Continuous picking on Airstream for things of the long distance past, to me, serves little to no useful purpose. Chatting and sharing knowledge of how to and why to fix those things, does make considerable sense, and serves a great purpose.
Ask your questions, and I will answer them in brief, on a time available basis, provided that they are reasonable and informative to this group.
Someone posted and said that drums are balanced with a metal plate. That's very true, within the auto industry. NOT TRUE, in the RV industry. Why? I don't have an answer for that. Therefore we all must address the problem, and take the necessary corrective measures ourselves, and if we choose not to, then how can anyone blame someone else for their individual decisions?


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Old 10-25-2002, 11:16 AM   #38
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Hex

Hello Hex,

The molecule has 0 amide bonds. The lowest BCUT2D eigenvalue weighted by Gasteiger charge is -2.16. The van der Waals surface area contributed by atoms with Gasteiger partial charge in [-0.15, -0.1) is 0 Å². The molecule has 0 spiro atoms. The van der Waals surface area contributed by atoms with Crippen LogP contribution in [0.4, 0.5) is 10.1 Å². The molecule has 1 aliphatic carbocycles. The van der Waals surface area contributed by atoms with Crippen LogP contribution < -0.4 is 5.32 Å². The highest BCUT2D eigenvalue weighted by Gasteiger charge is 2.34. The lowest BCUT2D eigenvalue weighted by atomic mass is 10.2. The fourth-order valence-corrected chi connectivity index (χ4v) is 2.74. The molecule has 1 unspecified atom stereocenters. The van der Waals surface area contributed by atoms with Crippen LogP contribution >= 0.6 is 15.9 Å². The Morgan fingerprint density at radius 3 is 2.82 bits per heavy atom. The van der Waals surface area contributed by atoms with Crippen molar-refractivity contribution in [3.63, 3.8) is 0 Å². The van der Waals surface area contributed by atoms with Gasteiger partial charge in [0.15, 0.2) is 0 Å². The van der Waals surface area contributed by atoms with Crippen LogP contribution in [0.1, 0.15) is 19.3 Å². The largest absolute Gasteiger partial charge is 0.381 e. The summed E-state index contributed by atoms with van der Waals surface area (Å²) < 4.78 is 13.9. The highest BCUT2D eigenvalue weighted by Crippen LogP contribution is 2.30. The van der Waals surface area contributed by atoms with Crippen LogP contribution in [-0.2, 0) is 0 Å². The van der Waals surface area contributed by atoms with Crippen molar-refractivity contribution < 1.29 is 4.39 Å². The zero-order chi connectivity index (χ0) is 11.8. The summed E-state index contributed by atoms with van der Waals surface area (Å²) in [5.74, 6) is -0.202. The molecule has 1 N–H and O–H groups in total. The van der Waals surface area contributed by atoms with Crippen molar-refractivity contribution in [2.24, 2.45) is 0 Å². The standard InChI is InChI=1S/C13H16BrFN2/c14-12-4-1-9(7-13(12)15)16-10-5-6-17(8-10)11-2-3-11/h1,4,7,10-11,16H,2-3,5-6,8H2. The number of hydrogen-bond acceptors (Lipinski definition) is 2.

It is an uncomfortable subject. We need to realize that the Airstream trailers are flawed by problems, much like anything else on the market. The company apparently does not respond to the inherent problems, does not offer real advice what causes it, does not admit that there might be a problem in the first place. Why should they - it's been 30 years or so since this started, and no one has sued yet, to my best knowledge. Big business usually only responds to attorneys and threads to loss of sales, everything else is secondary to them. So we have a first class trailer that has 4 very heavy rapidly rotating items ( 12" brake drums) installed unbalanced from the factory. These are the facts. After a few thouseand miles, the vibration starts to take it's toll on all the items that Andy has described so many times already. The guy might be a pain at times, but he knows his sh....!! Better separate Andy from the Airstream factory in your mind. InlandRV is able to help us repair and prevent the problem. Don't confuse Andy with Airstream's lack of attention to details. It took me a while to get over being p/o'd over something so crucially dumb of Airstream. So dumb of Airstream in fact, that I did not want to believe a word of what Andy said - yeah right - lack of drum/wheel balance destroying the trailer - you gotta be kidding, Andy! But you know what, after owning the Tradewind for a while now, it all makes sense. It explains why sometimes the curtains come off, why the tambours somehow open while driving, and why more and more exterior rivets detach from the ribs, also why the rear goucho became detached from the wall. Bottom line, you guys and girls, get the freaking running gear balanced, stop argueing, and go camping.